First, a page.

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Initial Experience with 4D-CBCT for Lung Cancer: Physician Verification of Computed Shifts Remains Necessary


K Chapman

K Chapman*, L Doyle, M Werner-Wasik, C Peng, Thomas Jefferson University Hospital, PHILADELPHIA, PA

SU-E-J-4 Sunday 3:00:00 PM - 6:00:00 PM Room: Exhibit Hall

Purpose: Four-dimensional cone-beam CT (4D-CBCT) is a novel imaging technique used to guide treatment setup for patients with pulmonary lesions by providing additional information about tumor motion at the time of treatment. This study aimed to evaluate the efficacy of the 4D-CBCT capability in ensuring accurate patient setup during SBRT.

Methods: Twelve patients with pulmonary lesions were imaged pre-treatment with Elekta XVI4.5 using the Symmetry protocol resulting in a respiratory correlated 4D-CBCT. Reconstruction produced 10 phased-based and one average 3DCT image set. Patient shifts were derived from contour-based(mask) registration driven by the weighted average of shifts from each phased CT(4D shifts). Physicians reviewed registration and manually adjusted shifts based on visual registration.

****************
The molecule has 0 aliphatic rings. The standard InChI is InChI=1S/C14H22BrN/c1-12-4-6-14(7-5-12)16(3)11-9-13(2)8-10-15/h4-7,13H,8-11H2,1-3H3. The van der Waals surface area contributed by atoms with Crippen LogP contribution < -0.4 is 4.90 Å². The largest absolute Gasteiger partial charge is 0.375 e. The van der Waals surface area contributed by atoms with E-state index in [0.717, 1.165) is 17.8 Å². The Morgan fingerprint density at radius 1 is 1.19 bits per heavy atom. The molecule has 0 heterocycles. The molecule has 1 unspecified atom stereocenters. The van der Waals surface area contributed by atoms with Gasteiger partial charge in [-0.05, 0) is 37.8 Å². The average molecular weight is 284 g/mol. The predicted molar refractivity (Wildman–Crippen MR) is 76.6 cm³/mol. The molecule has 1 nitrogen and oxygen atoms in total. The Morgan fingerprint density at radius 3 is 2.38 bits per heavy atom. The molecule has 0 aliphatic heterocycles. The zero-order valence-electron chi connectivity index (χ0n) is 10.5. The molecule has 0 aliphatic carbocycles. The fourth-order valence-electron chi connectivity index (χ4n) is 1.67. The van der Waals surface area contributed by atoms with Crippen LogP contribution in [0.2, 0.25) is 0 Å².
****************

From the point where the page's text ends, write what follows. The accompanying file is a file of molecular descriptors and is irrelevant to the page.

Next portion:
We exported the average 3DCT to MIM Vista Software 5.1.1 in reference volume coordinates and manually fused to the reference CT. All manual fusions were contour-based registrations performed by a single observer. No rotations were permitted in manual fusion to mimic clinical procedure. Translational 3D shifts from manual fusion were compared to 4D(automatic registration) shifts and final physician-corrected shifts.

Results: Mean differences between 4D and 3D shifts in lateral, longitudinal, and vertical directions were 1.07mm, 5.92mm, and 1.43mm, respectively. Mean differences between physician-corrected and 3D shifts were 1.41mm, 4.83mm, and 1.61mm. Differences between 4D shifts and 3D shifts increased with increasing tumor motion. One patient had consistently large longitudinal differences between 4D and 3D shifts (mean=3.0cm). Further review revealed poor 4D registration(via mask and clipbox) on the XVI system which was corrected by physician adjustment prior to treatment.

Conclusions: 4D-CBCT is a valuable imaging tool in patient setup. Physician review of contour-based registration is imperative in preventing a geometrical miss. Caution must be employed in tumors that exhibit a large degree of motion. Further research is necessary in determining functional limits of the 4D-CBCT system.

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